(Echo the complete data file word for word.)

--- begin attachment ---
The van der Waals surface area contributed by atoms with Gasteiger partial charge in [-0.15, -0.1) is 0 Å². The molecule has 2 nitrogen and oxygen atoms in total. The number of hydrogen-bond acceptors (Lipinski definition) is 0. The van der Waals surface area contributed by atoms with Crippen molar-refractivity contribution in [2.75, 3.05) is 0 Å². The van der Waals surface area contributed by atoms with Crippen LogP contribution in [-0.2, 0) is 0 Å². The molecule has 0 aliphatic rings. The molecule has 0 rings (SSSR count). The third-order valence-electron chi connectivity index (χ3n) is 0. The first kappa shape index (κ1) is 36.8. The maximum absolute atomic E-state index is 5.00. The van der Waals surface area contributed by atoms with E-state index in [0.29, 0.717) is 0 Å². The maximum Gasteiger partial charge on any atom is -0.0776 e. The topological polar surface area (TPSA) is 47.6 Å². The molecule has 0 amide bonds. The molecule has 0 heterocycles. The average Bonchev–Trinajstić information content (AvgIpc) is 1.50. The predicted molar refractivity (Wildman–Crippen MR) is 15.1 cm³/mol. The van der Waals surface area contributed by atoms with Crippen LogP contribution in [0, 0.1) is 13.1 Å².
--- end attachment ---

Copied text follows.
The van der Waals surface area contributed by atoms with Gasteiger partial charge in [-0.15, -0.1) is 0 Å². The molecule has 2 nitrogen and oxygen atoms in total. The number of hydrogen-bond acceptors (Lipinski definition) is 0. The van der Waals surface area contributed by atoms with Crippen molar-refractivity contribution in [2.75, 3.05) is 0 Å². The van der Waals surface area contributed by atoms with Crippen LogP contribution in [-0.2, 0) is 0 Å². The molecule has 0 aliphatic rings. The molecule has 0 rings (SSSR count). The third-order valence-electron chi connectivity index (χ3n) is 0. The first kappa shape index (κ1) is 36.8. The maximum absolute atomic E-state index is 5.00. The van der Waals surface area contributed by atoms with E-state index in [0.29, 0.717) is 0 Å². The maximum Gasteiger partial charge on any atom is -0.0776 e. The topological polar surface area (TPSA) is 47.6 Å². The molecule has 0 amide bonds. The molecule has 0 heterocycles. The average Bonchev–Trinajstić information content (AvgIpc) is 1.50. The predicted molar refractivity (Wildman–Crippen MR) is 15.1 cm³/mol. The van der Waals surface area contributed by atoms with Crippen LogP contribution in [0, 0.1) is 13.1 Å².